'string energy converted to electrical energy'... it makes complete sense!

Every component on the guitar operates at a given frequency. When vibrating as a whole it provides a wave value which can later be adjusted (wave-shaping, amplification).

Does this 'resonate' with anyone else?
 

DrBGood

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I always find the tone/sustain debates frustrating to follow because so many people go down one silo of a particular measurement or part to the exclusion of everything else. Often arguments get based on theories that have some small basis in fact, but are misapplied or extrapolated to the breaking point and no longer hold up. The whole concept of wasting string energy by pushing it into the body on an electric guitar to "improve tone" or "increase sustain" instead of converting it into electricity that can manipulated and finally be used to push the speaker cone in the amp is a combination of misapplying concepts of the design of acoustic guitars (and other instruments where the body is the source of of the sound rather than a speaker). Such theories are ignoring the fact that the sound you hear comes from the string energy being converted to electrical energy, to mechanical motion at the speaker, and finally to acoustic energy in the air. The body is at best a minimal part of that equation.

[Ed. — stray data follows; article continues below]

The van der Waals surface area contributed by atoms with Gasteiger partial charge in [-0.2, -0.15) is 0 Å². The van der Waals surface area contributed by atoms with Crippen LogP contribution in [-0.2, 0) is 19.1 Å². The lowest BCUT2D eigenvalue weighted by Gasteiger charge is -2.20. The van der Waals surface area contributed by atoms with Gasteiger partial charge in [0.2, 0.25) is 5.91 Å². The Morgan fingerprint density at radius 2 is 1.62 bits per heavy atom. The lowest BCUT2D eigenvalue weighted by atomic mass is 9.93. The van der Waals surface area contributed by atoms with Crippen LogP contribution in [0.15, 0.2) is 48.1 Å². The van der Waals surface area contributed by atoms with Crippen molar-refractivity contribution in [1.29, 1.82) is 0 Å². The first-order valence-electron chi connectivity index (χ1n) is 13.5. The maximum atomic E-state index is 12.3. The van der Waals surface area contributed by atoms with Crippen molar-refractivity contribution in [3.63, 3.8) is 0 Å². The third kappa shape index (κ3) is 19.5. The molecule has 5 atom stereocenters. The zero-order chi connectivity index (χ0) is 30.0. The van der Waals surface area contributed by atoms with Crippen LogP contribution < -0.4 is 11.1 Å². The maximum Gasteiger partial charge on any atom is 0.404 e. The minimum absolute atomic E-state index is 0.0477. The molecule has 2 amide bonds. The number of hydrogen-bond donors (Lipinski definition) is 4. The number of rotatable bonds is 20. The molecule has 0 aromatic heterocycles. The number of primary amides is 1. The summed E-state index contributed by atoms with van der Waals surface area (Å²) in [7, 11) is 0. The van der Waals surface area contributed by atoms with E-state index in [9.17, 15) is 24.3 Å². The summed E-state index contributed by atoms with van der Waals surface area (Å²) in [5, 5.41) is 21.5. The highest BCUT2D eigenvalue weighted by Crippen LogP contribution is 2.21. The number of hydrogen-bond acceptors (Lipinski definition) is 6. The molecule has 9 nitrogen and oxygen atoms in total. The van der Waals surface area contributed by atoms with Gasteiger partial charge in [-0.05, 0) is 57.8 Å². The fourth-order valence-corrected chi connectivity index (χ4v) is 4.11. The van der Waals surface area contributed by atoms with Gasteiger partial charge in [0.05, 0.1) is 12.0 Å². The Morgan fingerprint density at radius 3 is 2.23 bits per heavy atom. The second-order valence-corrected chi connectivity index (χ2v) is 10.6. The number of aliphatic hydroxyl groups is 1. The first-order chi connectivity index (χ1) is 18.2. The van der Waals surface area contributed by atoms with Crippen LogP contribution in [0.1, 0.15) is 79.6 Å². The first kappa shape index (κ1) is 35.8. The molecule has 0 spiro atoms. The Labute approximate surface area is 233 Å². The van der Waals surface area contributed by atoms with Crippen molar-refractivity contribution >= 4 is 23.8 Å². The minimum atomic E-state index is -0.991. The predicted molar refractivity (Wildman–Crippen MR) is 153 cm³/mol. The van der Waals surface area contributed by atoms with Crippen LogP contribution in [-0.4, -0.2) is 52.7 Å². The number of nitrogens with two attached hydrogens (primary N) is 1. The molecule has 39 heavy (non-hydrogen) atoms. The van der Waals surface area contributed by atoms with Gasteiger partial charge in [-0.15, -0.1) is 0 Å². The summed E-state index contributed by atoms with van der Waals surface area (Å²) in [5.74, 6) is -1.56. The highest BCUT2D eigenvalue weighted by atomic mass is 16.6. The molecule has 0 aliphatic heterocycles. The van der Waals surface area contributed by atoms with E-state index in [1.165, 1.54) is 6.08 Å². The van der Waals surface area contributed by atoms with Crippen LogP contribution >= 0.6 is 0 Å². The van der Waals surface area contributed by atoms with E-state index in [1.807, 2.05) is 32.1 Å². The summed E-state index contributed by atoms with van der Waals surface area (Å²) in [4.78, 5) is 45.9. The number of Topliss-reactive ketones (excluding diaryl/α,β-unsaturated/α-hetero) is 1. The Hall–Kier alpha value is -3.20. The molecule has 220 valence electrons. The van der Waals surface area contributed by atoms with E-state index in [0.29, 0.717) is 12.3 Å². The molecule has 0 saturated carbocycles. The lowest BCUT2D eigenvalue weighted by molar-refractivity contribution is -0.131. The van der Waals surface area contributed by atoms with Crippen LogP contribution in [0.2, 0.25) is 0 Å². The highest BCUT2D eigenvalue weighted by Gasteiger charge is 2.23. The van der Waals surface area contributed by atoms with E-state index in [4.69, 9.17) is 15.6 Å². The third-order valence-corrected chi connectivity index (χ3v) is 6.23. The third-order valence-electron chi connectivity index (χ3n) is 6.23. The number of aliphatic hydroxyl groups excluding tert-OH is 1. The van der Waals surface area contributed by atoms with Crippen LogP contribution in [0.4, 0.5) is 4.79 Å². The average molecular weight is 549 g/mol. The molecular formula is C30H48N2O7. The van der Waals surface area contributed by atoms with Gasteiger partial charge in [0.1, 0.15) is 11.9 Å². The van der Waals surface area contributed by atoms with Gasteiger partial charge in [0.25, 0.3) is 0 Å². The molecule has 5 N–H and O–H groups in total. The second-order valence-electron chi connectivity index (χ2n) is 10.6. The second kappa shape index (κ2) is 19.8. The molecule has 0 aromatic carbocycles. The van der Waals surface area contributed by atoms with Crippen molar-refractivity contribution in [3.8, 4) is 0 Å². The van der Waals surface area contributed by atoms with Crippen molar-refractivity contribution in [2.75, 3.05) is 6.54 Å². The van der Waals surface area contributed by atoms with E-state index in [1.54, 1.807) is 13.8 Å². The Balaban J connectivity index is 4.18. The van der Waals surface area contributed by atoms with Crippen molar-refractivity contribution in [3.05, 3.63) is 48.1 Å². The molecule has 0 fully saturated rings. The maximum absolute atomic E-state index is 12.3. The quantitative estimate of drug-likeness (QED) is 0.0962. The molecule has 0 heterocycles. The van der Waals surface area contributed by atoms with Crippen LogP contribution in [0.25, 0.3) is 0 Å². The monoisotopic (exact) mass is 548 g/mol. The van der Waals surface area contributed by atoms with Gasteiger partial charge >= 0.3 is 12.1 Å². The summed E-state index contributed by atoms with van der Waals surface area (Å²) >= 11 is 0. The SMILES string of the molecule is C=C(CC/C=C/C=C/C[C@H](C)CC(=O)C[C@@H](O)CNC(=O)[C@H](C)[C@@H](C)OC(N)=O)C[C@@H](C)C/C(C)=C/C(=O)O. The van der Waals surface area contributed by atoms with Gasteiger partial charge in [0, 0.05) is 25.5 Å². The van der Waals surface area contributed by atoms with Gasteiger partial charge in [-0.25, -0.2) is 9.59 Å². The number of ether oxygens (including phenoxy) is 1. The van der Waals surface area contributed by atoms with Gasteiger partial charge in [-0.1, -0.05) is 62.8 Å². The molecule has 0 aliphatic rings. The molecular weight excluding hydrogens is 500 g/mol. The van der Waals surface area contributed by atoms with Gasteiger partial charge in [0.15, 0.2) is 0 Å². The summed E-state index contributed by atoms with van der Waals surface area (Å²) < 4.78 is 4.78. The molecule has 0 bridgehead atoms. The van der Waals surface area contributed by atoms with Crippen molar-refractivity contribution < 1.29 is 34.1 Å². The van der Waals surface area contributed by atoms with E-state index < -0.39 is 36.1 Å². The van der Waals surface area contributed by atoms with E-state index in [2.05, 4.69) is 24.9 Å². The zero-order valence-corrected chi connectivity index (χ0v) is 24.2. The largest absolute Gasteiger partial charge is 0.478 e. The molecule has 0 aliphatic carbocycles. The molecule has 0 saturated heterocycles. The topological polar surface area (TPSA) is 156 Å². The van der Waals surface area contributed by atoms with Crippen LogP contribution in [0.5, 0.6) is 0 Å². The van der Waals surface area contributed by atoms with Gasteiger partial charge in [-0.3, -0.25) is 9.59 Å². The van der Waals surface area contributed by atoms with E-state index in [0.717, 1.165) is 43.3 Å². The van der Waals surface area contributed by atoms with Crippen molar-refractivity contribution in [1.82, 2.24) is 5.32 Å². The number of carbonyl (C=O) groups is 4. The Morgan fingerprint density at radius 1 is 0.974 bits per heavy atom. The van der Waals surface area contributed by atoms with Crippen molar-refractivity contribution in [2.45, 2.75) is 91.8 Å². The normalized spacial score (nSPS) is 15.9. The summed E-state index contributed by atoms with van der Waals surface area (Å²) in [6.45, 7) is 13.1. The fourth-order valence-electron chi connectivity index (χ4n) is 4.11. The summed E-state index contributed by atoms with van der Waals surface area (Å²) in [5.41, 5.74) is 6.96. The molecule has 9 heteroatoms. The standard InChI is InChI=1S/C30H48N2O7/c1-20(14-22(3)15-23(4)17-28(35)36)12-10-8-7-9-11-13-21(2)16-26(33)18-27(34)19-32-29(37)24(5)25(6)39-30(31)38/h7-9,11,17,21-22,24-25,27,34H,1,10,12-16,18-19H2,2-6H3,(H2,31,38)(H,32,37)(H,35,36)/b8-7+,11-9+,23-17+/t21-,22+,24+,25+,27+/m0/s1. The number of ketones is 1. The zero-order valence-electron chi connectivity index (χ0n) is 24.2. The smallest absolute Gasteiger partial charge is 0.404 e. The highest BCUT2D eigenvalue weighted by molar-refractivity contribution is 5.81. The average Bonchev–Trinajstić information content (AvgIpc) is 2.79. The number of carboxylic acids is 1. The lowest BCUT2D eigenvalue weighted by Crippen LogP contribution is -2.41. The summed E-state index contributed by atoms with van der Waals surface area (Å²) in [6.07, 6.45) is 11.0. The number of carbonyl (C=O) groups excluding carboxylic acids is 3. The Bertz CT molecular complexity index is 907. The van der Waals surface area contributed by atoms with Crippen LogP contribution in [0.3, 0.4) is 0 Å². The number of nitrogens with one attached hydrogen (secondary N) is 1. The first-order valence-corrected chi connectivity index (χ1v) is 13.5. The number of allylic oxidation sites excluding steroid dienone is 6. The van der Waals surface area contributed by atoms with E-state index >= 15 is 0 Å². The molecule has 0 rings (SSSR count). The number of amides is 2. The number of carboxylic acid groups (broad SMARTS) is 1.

Ahhh .. come on ! What fun is there if you can't argue on such things ? That's exactly why forums like this one were started and they are an infinite source of misinformation and ... anything you can think of actually.

Like, let's say ... if pickup screw slots are all aligned parallel to strings, will the tone be more directional, concentrated ? If so, when they are perpendicular, the sound generated should then break earlier and pick attack will be much harder to control.
 

ChubbyFingers

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What about a split hair ? Americans are known to use weird measure units, like that guitar is 9 13/64th bananas long. Or, you can head my unplugged LP sustain as far as 63/64th football fields

Split hair is transatlantic. Don't know which side it started on.

There's also a b#ll hair and a gnat's c#ck. Two gnat's c#ck to a b#ll hair IIRC.
 

Guithartic